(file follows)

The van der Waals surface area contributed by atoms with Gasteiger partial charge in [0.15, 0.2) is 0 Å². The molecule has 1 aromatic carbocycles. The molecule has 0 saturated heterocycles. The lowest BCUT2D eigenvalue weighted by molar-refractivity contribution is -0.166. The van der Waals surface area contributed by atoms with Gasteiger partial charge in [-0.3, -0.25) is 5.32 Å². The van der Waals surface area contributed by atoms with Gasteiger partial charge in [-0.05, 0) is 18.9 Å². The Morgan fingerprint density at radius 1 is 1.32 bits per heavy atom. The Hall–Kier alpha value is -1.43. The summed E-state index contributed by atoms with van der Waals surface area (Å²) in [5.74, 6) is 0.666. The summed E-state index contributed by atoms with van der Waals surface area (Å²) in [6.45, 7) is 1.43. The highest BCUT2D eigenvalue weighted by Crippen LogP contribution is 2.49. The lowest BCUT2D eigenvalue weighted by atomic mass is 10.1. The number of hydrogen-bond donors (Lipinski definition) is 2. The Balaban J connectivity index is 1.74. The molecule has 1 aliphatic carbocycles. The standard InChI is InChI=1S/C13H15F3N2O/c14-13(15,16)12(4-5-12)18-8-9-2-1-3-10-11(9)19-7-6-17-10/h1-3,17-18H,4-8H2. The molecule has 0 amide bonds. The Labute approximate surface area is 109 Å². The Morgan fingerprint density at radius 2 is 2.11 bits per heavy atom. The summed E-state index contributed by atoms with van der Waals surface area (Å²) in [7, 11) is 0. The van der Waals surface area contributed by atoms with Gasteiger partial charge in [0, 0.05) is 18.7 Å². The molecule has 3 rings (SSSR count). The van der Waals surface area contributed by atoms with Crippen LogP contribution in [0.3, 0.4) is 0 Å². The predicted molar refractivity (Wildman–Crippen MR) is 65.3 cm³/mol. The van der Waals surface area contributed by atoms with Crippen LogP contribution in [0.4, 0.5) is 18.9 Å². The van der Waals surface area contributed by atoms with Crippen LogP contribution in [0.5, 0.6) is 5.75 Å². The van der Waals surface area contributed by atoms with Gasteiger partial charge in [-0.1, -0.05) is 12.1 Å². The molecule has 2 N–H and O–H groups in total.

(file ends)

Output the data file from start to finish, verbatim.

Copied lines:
The van der Waals surface area contributed by atoms with Gasteiger partial charge in [0.15, 0.2) is 0 Å². The molecule has 1 aromatic carbocycles. The molecule has 0 saturated heterocycles. The lowest BCUT2D eigenvalue weighted by molar-refractivity contribution is -0.166. The van der Waals surface area contributed by atoms with Gasteiger partial charge in [-0.3, -0.25) is 5.32 Å². The van der Waals surface area contributed by atoms with Gasteiger partial charge in [-0.05, 0) is 18.9 Å². The Morgan fingerprint density at radius 1 is 1.32 bits per heavy atom. The Hall–Kier alpha value is -1.43. The summed E-state index contributed by atoms with van der Waals surface area (Å²) in [5.74, 6) is 0.666. The summed E-state index contributed by atoms with van der Waals surface area (Å²) in [6.45, 7) is 1.43. The highest BCUT2D eigenvalue weighted by Crippen LogP contribution is 2.49. The lowest BCUT2D eigenvalue weighted by atomic mass is 10.1. The number of hydrogen-bond donors (Lipinski definition) is 2. The Balaban J connectivity index is 1.74. The molecule has 1 aliphatic carbocycles. The standard InChI is InChI=1S/C13H15F3N2O/c14-13(15,16)12(4-5-12)18-8-9-2-1-3-10-11(9)19-7-6-17-10/h1-3,17-18H,4-8H2. The molecule has 0 amide bonds. The Labute approximate surface area is 109 Å². The Morgan fingerprint density at radius 2 is 2.11 bits per heavy atom. The summed E-state index contributed by atoms with van der Waals surface area (Å²) in [7, 11) is 0. The van der Waals surface area contributed by atoms with Gasteiger partial charge in [0, 0.05) is 18.7 Å². The molecule has 3 rings (SSSR count). The van der Waals surface area contributed by atoms with Crippen LogP contribution in [0.3, 0.4) is 0 Å². The predicted molar refractivity (Wildman–Crippen MR) is 65.3 cm³/mol. The van der Waals surface area contributed by atoms with Crippen LogP contribution in [0.4, 0.5) is 18.9 Å². The van der Waals surface area contributed by atoms with Crippen LogP contribution in [0.5, 0.6) is 5.75 Å². The van der Waals surface area contributed by atoms with Gasteiger partial charge in [-0.1, -0.05) is 12.1 Å². The molecule has 2 N–H and O–H groups in total.